Earlier this month, the Town of Frankford filed a statement of appeal to the State’s Environmental Appeals Board following the decision of Delaware Department of Natural Resources Secretary David Small related to well permits issued to Mountaire Farms.
On Friday, Aug. 19, the Delaware State Police, along with the U.S. Immigration & Customs Enforcement’s Homeland Security Investigations division and the Ocean City Police Department, concluded an eight-month investigation into a human trafficking ring allegedly operating in Sussex County with the arrest of two area men.
Special education is “an ever-evolving specialty,” said Heather Statler, who has dedicated her career to the subject. Now, this Indian River School District board member is chairing the new Special Education Task Force, which will review the district’s entire special-ed program.
In our Aug. 12 article “IR educator: Teachers undermined as parents demand special treatment,” we referenced the IRSD board’s decision-making on additional admissions to the East Millsboro Elementary School Spanish Immersion program. The four students who were recommended did go through the lottery process with all applicants.
After initially awarding a $2.8 million prize for the lone qualifying white marlin caught in Ocean City, Md.’s 43rd Annual White Marlin Open after fishing closed on Aug. 12, tournament directors mid-week issued a statement suggesting that the winning anglers may have violated the tournament’s rules and may not be awarded the lucrative prize after all.
A former Town of Ocean View employee recently lost an appeal to the Delaware Superior Court after the Unemployment Insurance Appeal Board found she was disqualified for unemployment benefits.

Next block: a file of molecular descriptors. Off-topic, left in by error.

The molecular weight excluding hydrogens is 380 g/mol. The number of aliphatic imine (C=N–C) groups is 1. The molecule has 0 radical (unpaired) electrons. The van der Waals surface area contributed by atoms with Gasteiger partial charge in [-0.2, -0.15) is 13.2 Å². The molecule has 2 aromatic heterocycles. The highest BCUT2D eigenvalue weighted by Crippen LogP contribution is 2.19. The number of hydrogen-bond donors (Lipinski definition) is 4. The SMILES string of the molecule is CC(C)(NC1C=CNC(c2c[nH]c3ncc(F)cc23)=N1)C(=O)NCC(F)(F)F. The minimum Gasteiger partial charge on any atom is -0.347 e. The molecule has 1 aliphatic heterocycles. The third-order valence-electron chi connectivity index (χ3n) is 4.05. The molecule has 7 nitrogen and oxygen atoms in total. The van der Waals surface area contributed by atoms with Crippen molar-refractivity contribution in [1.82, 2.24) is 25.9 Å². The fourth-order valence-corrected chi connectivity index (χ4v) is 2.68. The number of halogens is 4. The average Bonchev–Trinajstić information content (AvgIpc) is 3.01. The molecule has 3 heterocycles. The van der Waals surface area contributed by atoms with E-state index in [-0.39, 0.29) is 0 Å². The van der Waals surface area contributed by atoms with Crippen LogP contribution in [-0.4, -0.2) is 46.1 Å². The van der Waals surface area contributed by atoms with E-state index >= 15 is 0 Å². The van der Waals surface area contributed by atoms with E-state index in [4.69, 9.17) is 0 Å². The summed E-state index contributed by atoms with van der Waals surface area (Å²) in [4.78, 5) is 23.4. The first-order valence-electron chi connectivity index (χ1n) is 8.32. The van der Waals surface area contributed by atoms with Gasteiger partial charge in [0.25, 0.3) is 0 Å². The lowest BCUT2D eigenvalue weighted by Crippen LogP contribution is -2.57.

More than four dozen students at Lord Baltimore Elementary School will receive backpacks filled with school supplies to start their school year, thanks to the efforts of a group of local women.
The idea for the backpack project came about as a group of women who live in the Bishop’s Landing development collected their usual money for local charities during their monthly luncheon. The women decided that they wanted to contribute backpacks and came up with filling 50 packs as their goal.
First, the backpacks themselves were purchased, and into each one was placed a supplies list for one of the grades at Lord Baltimore, which encompasses kindergarten through fifth grade. The individual backpacks were then taken by households in Bishop’s Landing and filled with everything from dry erase markers to earbuds.
• Bethany Beach Town Hall will be closed on Monday, Sept. 5, for Labor Day.
Schools around the area will be opening over the next few weeks, and the Delaware State Police (DSP) recently shared some advice for students, parents and bus drivers on how to take precautions in regards to safety.
“Love thy neighbor as thyself.”
Remember that one? You know, pretty big reference in the Bible. Actually, it’s mentioned several times in the Bible, prominently in Matthew and Leviticus — and is the central theme of the standard “Golden Rule” that can be found in the texts of nearly every religion or philosophy recorded through time.
Reader not a fan of road project
In a recent article published in the Coastal Point regarding the Route 26 widening project, it was stated that it is a “model” for future construction. This is a very scary thought.
If anything, the project has been one not-very-well-thought-out incident after another. Let’s look at the problems they left behind.
Stories about espionage during the Civil War abound. Documentation, however, is often wanting, while legends of what occurred survive through the generations.
Devotees of the Chesapeake Bay’s most notable crustaceans rejoiced this spring when results of the 2016 Blue Crab Winter Dredge Survey predicted a second straight year of record population growth.